The Halfmoon and Pequea Creek Watersheds Renewal Project, coordinated by the Chesapeake Bay Foundation (CBF), is accelerating progress toward bringing impaired streams in the two Pennsylvania watersheds back to health.
The project uses a multipronged approach to help restore the health of streams in both watersheds that are impaired by nonpoint source runoff, like certain agricultural activities. Its goals are to restore and protect those streams for the health, well-being, and quality of life of watershed residents.
The basis for the renewal project is two innovative watershed management plans that combined emerging high-resolution watershed data and modeling with extensive local stakeholder engagement.
Partners developing and implementing the Pequea and Halfmoon plans with CBF included county conservation districts, local watershed and conservation organizations, academic institutions, state and local government agencies, local businesses, planning agencies, landowners, farmers, and residents.
Funding acquired by Senators Bob Casey (D-Pa.) and Ben Cardin (D-Md.) is moving the five-year project forward. The senators requested $2.18 million for the Pequea Creek Watershed renewal plan in Lancaster and Chester counties. Senator Casey sought an additional $1.06 million for the Halfmoon Creek Watershed restoration plan in Centre and Huntingdon counties. It was the first time in a decade that senators were able to request funds for specific projects in annual appropriations bills.
Funding vital for development of the Pequea and Halfmoon watershed restoration plans was made possible by the Richard King Mellon Foundation.
The Halfmoon and Pequea plans also are eligible for federal funding through the Clean Water Act and other sources.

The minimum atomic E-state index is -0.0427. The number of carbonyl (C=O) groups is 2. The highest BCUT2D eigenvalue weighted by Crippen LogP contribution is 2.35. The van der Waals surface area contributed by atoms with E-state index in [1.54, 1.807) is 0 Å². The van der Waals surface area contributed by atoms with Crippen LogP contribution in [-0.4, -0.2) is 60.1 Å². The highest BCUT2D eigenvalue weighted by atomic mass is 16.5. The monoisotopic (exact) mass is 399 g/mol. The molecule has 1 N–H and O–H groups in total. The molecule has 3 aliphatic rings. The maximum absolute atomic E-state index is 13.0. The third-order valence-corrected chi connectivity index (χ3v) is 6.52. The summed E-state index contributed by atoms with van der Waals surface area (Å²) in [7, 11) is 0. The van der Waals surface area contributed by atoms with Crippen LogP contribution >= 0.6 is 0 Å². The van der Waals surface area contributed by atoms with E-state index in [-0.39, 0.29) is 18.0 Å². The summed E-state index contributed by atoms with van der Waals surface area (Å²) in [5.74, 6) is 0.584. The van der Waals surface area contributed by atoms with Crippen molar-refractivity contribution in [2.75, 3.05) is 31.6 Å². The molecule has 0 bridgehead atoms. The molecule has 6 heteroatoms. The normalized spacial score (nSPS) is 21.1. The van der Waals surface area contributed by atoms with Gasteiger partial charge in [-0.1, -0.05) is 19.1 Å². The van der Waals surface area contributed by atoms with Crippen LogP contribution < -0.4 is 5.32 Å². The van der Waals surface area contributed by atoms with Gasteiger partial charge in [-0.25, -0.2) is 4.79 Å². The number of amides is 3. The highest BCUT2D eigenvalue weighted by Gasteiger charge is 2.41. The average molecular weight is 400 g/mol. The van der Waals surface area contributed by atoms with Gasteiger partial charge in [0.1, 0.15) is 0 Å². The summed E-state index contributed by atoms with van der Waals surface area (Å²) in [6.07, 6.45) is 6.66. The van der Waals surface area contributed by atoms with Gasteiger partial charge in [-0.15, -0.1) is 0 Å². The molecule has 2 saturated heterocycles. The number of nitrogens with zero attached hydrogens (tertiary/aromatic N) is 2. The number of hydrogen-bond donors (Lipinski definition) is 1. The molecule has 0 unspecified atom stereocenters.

The project increases critically important conservation technical assistance to farmers in both watersheds, access to specialized equipment for use by Plain Sect farmers in Pequea Creek, and meaningful hands-on experiences to actively engage and inform farmers about issues like the interrelationships between soil and stream health, conservation tools and techniques, and the Chesapeake Bay ecosystem.
A dedicated position will be added in each watershed to cultivate and implement conservation opportunities with agricultural producers, landowners, agribusinesses, partners, and contractors.
Contractual technical assistance will help create conservation plans and design practices. In the Pequea watershed, access and use of non-motorized cover crop and no-till equipment will be available for use by Plain Sect farmers.
The project will also offer a series of hands-on farmer-to-farmer conservation field days to teach and engage farmers through hands-on experiences.
“The Renewal Project represents an evolution in CBF’s work to reduce pollution to Pennsylvania’s rivers and streams. Using our plans as a guide, this project will accelerate implementing key practices to bring streams back to health, improve wildlife habitat critical to critters like the brook trout, and enhance local appreciation of our local waters,” said Harry Campbell, CBF Science Policy and Advocacy Director in Pennsylvania.
Under the Pequea plan, funding will be used to keep soils and nutrients on the land with such practices as cover crops, no-till agriculture, riparian buffers, streambank fencing, streambank stabilization, and other practices.
The goals for Halfmoon are to reduce sediment, preserve critical landscapes, restore degraded landscapes, and foster stewardship of the watershed.